On 21 May 2018, the FCA updated its web page on automated investment services.
The web page refers to two FCA reviews which looked at firms offering automated online discretionary investment management (ODIM) and firms providing retail investment advice exclusively through automated channels (auto advice), where customers do not interact with human advisers and the advice is given on a one-off basis (when the customer first engages with the firm).
The FCA reports on its findings which include:
- the service and fee-related disclosures at most ODIM firms were unclear. Some firms did not make clear whether their service was advised, non-advised, discretionary or non-discretionary. Some firms also compared their fee levels against peer services in a potentially misleading way. For example, they compared a non-advised, non-discretionary service with a discretionary service solely on a cost basis without explaining the difference in the nature of the service;
- many firms offering ODIM services did not properly evaluate a client’s knowledge and experience, investment objectives and capacity for loss in their suitability assessments. Some firms did not ask clients about their knowledge and experience at all, as they felt their service was suitable for all individuals regardless of their investment knowledge and experience;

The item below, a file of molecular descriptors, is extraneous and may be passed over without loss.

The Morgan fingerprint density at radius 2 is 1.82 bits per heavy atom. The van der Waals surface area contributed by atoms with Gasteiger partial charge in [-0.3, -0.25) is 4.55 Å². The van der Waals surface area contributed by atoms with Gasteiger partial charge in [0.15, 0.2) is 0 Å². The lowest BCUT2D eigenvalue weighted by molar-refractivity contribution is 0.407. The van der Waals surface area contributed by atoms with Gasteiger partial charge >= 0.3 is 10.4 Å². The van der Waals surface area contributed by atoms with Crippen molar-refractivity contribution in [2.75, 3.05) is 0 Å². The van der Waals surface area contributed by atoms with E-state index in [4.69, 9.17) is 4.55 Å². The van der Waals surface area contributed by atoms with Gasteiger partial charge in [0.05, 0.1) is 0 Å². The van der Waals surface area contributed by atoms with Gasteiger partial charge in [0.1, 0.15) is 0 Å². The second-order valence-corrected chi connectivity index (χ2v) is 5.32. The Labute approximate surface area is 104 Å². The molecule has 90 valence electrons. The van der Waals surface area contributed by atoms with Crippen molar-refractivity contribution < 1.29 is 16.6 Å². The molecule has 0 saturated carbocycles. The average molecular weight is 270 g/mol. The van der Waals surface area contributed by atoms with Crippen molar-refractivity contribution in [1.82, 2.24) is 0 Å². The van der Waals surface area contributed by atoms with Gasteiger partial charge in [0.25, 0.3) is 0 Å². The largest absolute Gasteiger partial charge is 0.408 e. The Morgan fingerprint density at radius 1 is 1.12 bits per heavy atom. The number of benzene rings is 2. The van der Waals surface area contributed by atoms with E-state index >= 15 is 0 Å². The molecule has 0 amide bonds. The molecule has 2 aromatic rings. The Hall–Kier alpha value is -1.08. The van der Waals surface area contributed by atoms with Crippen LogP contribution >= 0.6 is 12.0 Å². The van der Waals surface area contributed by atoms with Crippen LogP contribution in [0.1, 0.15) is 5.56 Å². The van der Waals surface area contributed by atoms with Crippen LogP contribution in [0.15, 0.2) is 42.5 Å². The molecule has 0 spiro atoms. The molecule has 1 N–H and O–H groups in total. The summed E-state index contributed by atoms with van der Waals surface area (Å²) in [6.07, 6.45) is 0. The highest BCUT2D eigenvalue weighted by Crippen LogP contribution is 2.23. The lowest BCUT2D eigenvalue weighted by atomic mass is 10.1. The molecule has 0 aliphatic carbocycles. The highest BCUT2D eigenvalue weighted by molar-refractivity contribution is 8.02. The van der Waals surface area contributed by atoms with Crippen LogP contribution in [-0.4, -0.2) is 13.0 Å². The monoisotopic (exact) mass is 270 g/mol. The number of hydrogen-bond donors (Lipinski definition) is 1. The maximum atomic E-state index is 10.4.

- the FCA expects automated investment services to meet the same regulatory standards as traditional discretionary or advisory services. This means taking a proportionate approach to information gathering while maintaining the appropriate level of client protection;
- in some cases, auto services recommended a different transaction to the one that took place at the end of the advice process. The FCA saw examples where clients could disregard advice given by the automated offering without any safeguards or risk warnings to prevent or challenge this;
- most ODIM firms were unable to show that they had adequate and up-to-date information about their clients when providing an ongoing service. Firms need to make sure client information is not materially out of date, inaccurate or incomplete when undertaking a decision to trade;
- firms providing ODIM services generally have provisions embedded in their online customer journey tools to filter out clients who were unlikely to have their needs met by the service. Firms that rely on such tools in their filter process should have appropriate systems and controls to make sure that the tools are fit for purpose and produce satisfactory results; and
- there seemed to be little consideration of auto advice-specific risks in firms’ governance processes. Awareness of the need for adequate stress testing and cyber-security was mixed.
The FCA reminds firms that they should consider Finalised Guidance 17/8: streamlined advice and related consolidated guidance which sets out, among other things, the regulator’s expectations regarding streamlined advice and fact find processes.